From School Library Journal
Grade 6-9–Based on a real 16th-century Italian painter, this book offers a fascinating glimpse into the life of a Renaissance artist. Vini, 14, the only child of painter Prospero Fontana, is desperate to have her father recognize her talent. Knowing that he will take no notice of her abilities because she is not the son he longs for, she persuades his least-talented apprentice, Paolo, to pass her work off as his own. Eager to impress Vini, whom he clearly loves, clumsy Paolo agrees to her scheme. When Prospero learns the truth, he accepts his daughter into his studio. Despite the ridicule of her fellow apprentices, who scoff at the notion of a woman being a serious artist, Vini's talent flourishes under his tutelage. At this point, the novel deteriorates from solid historical fiction into a rapid series of improbable events that gives it the feeling of a soap opera. Vini loses her sight after suddenly being stricken with measles, then recovers it just as suddenly as the result of either a scorpion's sting or Paolo's kiss. Her mother gives birth to yet another dead boy and insists that the puppet Vini substitutes for the corpse is a living child. Finally, the teen forces Prospero to be tolerant of his wife's mental state by threatening to give up painting. Although she describes the lack of information about Lavinia Fontana's adolescent years in an afterword, Hawes's overly dramatic speculation detracts from the novel's strength as historical fiction.–Ginny Gustin, Sonoma County Library System, Santa Rosa, CA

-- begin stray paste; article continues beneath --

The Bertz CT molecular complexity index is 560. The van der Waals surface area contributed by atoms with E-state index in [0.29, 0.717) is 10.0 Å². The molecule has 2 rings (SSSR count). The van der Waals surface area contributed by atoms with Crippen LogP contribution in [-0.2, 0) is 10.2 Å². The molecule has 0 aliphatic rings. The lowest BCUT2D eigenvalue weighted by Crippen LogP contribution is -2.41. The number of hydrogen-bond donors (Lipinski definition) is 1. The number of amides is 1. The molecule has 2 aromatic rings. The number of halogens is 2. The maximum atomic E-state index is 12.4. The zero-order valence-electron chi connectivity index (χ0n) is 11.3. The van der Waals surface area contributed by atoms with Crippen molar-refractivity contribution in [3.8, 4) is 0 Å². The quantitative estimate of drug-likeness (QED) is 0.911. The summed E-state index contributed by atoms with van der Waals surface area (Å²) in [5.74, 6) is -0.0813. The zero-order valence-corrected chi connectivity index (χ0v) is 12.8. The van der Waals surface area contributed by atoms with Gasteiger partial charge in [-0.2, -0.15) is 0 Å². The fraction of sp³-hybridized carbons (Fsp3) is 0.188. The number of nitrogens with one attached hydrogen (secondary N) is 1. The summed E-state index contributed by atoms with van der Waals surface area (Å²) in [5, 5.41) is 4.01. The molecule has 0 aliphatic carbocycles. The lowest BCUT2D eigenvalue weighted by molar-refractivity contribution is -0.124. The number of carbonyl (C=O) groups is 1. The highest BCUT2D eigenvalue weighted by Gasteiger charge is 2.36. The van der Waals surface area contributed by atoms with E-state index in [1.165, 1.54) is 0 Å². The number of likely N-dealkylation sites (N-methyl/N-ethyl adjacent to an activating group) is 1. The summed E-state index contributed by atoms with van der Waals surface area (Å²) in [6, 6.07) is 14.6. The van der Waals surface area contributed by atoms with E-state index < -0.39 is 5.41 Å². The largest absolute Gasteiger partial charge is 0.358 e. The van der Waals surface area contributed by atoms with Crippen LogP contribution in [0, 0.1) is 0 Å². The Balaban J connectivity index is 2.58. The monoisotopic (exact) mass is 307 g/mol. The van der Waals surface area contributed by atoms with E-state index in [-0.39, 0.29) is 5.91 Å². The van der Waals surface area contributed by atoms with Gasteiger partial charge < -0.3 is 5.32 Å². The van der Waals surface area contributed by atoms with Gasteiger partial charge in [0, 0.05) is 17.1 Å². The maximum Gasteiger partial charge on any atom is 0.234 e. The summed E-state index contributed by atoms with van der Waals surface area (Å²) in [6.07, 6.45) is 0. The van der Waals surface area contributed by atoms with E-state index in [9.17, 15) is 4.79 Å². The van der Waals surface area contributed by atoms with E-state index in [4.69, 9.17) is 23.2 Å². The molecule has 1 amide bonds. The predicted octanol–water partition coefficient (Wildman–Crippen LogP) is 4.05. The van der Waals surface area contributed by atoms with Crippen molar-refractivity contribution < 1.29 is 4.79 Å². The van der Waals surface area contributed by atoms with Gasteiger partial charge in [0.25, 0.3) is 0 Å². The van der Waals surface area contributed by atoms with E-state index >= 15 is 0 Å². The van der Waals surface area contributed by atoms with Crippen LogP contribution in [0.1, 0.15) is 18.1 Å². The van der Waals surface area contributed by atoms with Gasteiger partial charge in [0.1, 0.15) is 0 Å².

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Gr. 8-10. Vini's imperious father, a sixteenth-century Bolognese portraitist, teaches his students the importance of seeing: "Paint first with your eyes." But he can't see what's right in front of him--his 14-year-old daughter Vini's hunger to paint alongside his male apprentices. Earning a place in her father's workshop is just the first of many challenges Vini faces. The other painters regard her as an aberration; measles threatens her eyesight; and her mother's surprise pregnancy causes deep anxiety about Vini's place in her family. In imagining the adolescence of Renaissance artist Lavinia Fontana, a historical figure whose biography is outlined in an endnote, Hawes deftly blends history and invention, introducing a romance that flowers alongside Vini's talent, and giving her a role in resolving a poignant family conflict. At times Hawes projects perhaps too much sophistication into Vini's perceptions (in painting the objects in a still life, she is "a partner to each, a loving consciousness that holds, cherishes"), and the story line relies overmuch on contrivance. Nonetheless, fans of historical fiction will lose themselves in Hawes' sumptuously evoked Renaissance Italy, and aspiring artists will respond to Vini's amazement at "how full of drawings the world is." Hand readers in the latter category the adjacent Read-alikes column for a diverse palette of novels that explore art and the artistic process. Jennifer MattsonCopyright © American Library Association. All rights reserved